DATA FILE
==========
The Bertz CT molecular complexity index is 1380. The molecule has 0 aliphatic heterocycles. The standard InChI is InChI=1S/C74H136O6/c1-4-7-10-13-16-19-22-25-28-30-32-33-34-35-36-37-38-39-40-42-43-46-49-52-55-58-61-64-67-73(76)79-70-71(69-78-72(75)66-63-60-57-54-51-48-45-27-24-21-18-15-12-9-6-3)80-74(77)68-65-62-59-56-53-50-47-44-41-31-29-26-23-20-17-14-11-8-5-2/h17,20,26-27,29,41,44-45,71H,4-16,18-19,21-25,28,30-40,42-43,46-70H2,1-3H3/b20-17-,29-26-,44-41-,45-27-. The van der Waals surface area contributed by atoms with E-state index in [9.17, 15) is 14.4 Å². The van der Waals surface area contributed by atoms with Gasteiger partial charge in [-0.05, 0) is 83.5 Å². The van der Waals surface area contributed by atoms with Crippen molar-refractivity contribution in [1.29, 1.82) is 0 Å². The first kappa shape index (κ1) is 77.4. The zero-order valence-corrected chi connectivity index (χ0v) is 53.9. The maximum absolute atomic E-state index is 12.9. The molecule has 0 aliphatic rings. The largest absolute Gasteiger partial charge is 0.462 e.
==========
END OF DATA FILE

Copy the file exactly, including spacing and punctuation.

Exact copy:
The Bertz CT molecular complexity index is 1380. The molecule has 0 aliphatic heterocycles. The standard InChI is InChI=1S/C74H136O6/c1-4-7-10-13-16-19-22-25-28-30-32-33-34-35-36-37-38-39-40-42-43-46-49-52-55-58-61-64-67-73(76)79-70-71(69-78-72(75)66-63-60-57-54-51-48-45-27-24-21-18-15-12-9-6-3)80-74(77)68-65-62-59-56-53-50-47-44-41-31-29-26-23-20-17-14-11-8-5-2/h17,20,26-27,29,41,44-45,71H,4-16,18-19,21-25,28,30-40,42-43,46-70H2,1-3H3/b20-17-,29-26-,44-41-,45-27-. The van der Waals surface area contributed by atoms with E-state index in [9.17, 15) is 14.4 Å². The van der Waals surface area contributed by atoms with Gasteiger partial charge in [-0.05, 0) is 83.5 Å². The van der Waals surface area contributed by atoms with Crippen molar-refractivity contribution in [1.29, 1.82) is 0 Å². The first kappa shape index (κ1) is 77.4. The zero-order valence-corrected chi connectivity index (χ0v) is 53.9. The maximum absolute atomic E-state index is 12.9. The molecule has 0 aliphatic rings. The largest absolute Gasteiger partial charge is 0.462 e.